Frain testified that Suwerby asked him to sign forms at the police station, and that he may have been asked to sign forms at the hospital, but that he was unsure. Frain also testified that he refused to sign the forms because he wanted to speak with an attorney.

The trial court entered an order reinstating Frain's driver's license, and held that the warning furnished Frain was insufficient to discharge the officer's duty under this Court's decision in O'Connell. The trial court decision was affirmed by the Commonwealth Court. Dep't of Transp., Bureau of Driver Licensing v. Frain, 148 Pa.Cmwlth. 636, 611 A.2d 378 (1992) (memorandum decision). The Commonwealth Court held that *252 in light of this Court's decisions in O'Connell and McFadden, the warnings were inadequate.

PennDOT has appealed in both Frain and Ingram seeking guidance from this Court as to what information police must impart to the motorist in order to discharge its duty under our decision in O'Connell. Our standard of review in these cases is identical to that of the Commonwealth Court. We are confined to determining whether the trial court's findings are supported by competent evidence, whether errors of law have been committed, or whether the trial court's determinations demonstrate a manifest abuse of discretion. Dep't of Transp., Bureau of Traffic Safety v. Korchak, 506 Pa. 52, 483 A.2d 1360 (1984). The burdens of proof applicable in license suspension cases are as follows:

[U]nder Section 1547(b) of the Vehicle Code, the Commonwealth must establish that the driver involved: (1) was arrested for driving under the influence of alcohol; (2) was asked to submit to a breathalyzer test; (3) refused to do so; and (4) was specifically warned that a refusal would result in the revocation of his driver's license. Once the Commonwealth meets its burden it is the driver's responsibility to prove that he was not capable of making a knowing and conscious refusal to take the test. . . .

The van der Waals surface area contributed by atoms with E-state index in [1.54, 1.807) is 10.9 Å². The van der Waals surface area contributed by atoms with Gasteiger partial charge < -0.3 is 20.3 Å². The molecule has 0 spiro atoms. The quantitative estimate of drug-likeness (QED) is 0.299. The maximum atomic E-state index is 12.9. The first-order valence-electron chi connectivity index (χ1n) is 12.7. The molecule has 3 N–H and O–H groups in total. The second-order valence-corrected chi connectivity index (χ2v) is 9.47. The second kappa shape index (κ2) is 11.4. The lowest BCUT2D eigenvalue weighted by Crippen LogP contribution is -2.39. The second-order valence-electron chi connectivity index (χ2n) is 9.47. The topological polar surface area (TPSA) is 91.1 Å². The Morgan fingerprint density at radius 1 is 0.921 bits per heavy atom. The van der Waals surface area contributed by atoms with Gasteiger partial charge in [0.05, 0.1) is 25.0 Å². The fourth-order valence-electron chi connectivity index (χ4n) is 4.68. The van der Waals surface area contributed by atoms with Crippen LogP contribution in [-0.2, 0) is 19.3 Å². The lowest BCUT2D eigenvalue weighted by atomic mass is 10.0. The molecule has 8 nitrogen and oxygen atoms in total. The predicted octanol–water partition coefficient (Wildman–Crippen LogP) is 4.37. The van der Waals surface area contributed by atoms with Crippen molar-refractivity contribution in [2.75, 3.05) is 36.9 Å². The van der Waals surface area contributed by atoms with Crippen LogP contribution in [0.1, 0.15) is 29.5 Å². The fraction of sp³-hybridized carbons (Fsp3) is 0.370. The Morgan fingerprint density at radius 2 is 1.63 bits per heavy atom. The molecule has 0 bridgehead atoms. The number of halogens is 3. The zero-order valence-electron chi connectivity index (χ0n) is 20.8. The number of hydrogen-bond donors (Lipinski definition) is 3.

Commonwealth, Dep't of Transp., Bureau of Traffic Safety v. O'Connell, 521 Pa. 242, 248, 555 A.2d 873, 876 (1989). Moreover, we held in O'Connell that questions of credibility and conflicts in the evidence are for the trial court to resolve. Id. (citing Commonwealth of Pennsylvania, Department of Transportation v. Korchak, 506 Pa. 52, 483 A.2d 1360 (1984)). If there is sufficient evidence in the record to support the findings of the trial court we must pay proper deference to it as factfinder and affirm. Id.

O'Connell warnings evolved out of the confusion associated with the implied consent rule in Pennsylvania. Pennsylvania, in response to the growing hazard of drunken drivers on public roads, enacted an implied consent statute: 75 Pa. C.S. § 1547(a) (1982). That statute provides that a person *253 who operates a motor vehicle in Pennsylvania is presumed to have consented to chemical testing for the purpose of determining the alcoholic content of his blood. Refusal by a motorist to submit to such a test, upon a proper request being made by police, constitutes grounds for driver license suspension.